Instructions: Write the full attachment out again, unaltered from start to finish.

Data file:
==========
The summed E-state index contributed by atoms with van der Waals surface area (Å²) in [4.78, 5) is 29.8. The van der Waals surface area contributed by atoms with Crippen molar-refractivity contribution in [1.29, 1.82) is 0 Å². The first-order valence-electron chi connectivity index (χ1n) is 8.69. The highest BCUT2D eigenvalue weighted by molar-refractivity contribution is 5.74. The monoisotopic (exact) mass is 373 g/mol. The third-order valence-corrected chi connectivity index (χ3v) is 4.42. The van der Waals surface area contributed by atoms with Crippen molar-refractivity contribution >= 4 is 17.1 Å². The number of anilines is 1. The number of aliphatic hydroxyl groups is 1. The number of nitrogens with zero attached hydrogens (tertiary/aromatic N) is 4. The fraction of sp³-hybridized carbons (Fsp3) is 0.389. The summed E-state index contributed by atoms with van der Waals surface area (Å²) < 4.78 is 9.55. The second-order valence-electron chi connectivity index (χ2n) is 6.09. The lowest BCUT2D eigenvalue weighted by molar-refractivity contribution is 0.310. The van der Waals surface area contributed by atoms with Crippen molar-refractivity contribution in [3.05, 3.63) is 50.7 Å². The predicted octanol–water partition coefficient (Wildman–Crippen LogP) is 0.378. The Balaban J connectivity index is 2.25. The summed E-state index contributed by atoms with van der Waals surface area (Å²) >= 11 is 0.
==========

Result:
The summed E-state index contributed by atoms with van der Waals surface area (Å²) in [4.78, 5) is 29.8. The van der Waals surface area contributed by atoms with Crippen molar-refractivity contribution in [1.29, 1.82) is 0 Å². The first-order valence-electron chi connectivity index (χ1n) is 8.69. The highest BCUT2D eigenvalue weighted by molar-refractivity contribution is 5.74. The monoisotopic (exact) mass is 373 g/mol. The third-order valence-corrected chi connectivity index (χ3v) is 4.42. The van der Waals surface area contributed by atoms with Crippen molar-refractivity contribution >= 4 is 17.1 Å². The number of anilines is 1. The number of aliphatic hydroxyl groups is 1. The number of nitrogens with zero attached hydrogens (tertiary/aromatic N) is 4. The fraction of sp³-hybridized carbons (Fsp3) is 0.389. The summed E-state index contributed by atoms with van der Waals surface area (Å²) < 4.78 is 9.55. The second-order valence-electron chi connectivity index (χ2n) is 6.09. The lowest BCUT2D eigenvalue weighted by molar-refractivity contribution is 0.310. The van der Waals surface area contributed by atoms with Crippen molar-refractivity contribution in [3.05, 3.63) is 50.7 Å². The predicted octanol–water partition coefficient (Wildman–Crippen LogP) is 0.378. The Balaban J connectivity index is 2.25. The summed E-state index contributed by atoms with van der Waals surface area (Å²) >= 11 is 0.